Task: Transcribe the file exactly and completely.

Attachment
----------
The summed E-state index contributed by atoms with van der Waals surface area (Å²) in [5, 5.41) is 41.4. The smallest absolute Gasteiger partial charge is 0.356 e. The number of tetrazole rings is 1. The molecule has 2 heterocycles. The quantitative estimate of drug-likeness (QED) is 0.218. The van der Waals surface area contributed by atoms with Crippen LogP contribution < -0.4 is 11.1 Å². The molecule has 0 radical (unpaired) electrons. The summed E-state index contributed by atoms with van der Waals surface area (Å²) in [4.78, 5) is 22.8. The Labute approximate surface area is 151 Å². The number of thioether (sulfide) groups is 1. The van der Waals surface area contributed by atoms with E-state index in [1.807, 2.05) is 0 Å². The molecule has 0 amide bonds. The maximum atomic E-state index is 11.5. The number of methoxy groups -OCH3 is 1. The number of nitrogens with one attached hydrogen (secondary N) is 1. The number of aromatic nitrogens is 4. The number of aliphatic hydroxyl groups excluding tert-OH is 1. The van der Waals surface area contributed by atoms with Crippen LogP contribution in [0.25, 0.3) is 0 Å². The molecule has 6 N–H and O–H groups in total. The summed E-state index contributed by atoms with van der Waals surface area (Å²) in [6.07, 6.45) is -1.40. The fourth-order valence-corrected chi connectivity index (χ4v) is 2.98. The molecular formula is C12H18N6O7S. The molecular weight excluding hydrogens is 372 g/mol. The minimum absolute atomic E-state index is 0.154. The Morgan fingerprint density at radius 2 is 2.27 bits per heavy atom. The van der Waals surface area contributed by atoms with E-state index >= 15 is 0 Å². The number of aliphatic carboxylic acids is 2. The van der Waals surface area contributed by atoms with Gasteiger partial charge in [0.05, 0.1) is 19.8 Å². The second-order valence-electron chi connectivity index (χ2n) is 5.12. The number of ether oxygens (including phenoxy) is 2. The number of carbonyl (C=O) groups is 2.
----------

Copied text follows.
The summed E-state index contributed by atoms with van der Waals surface area (Å²) in [5, 5.41) is 41.4. The smallest absolute Gasteiger partial charge is 0.356 e. The number of tetrazole rings is 1. The molecule has 2 heterocycles. The quantitative estimate of drug-likeness (QED) is 0.218. The van der Waals surface area contributed by atoms with Crippen LogP contribution < -0.4 is 11.1 Å². The molecule has 0 radical (unpaired) electrons. The summed E-state index contributed by atoms with van der Waals surface area (Å²) in [4.78, 5) is 22.8. The Labute approximate surface area is 151 Å². The number of thioether (sulfide) groups is 1. The van der Waals surface area contributed by atoms with E-state index in [1.807, 2.05) is 0 Å². The molecule has 0 amide bonds. The maximum atomic E-state index is 11.5. The number of methoxy groups -OCH3 is 1. The number of nitrogens with one attached hydrogen (secondary N) is 1. The number of aromatic nitrogens is 4. The number of aliphatic hydroxyl groups excluding tert-OH is 1. The van der Waals surface area contributed by atoms with Crippen LogP contribution in [0.25, 0.3) is 0 Å². The molecule has 6 N–H and O–H groups in total. The summed E-state index contributed by atoms with van der Waals surface area (Å²) in [6.07, 6.45) is -1.40. The fourth-order valence-corrected chi connectivity index (χ4v) is 2.98. The molecular formula is C12H18N6O7S. The molecular weight excluding hydrogens is 372 g/mol. The minimum absolute atomic E-state index is 0.154. The Morgan fingerprint density at radius 2 is 2.27 bits per heavy atom. The van der Waals surface area contributed by atoms with E-state index >= 15 is 0 Å². The number of aliphatic carboxylic acids is 2. The van der Waals surface area contributed by atoms with Gasteiger partial charge in [0.05, 0.1) is 19.8 Å². The second-order valence-electron chi connectivity index (χ2n) is 5.12. The number of ether oxygens (including phenoxy) is 2. The number of carbonyl (C=O) groups is 2.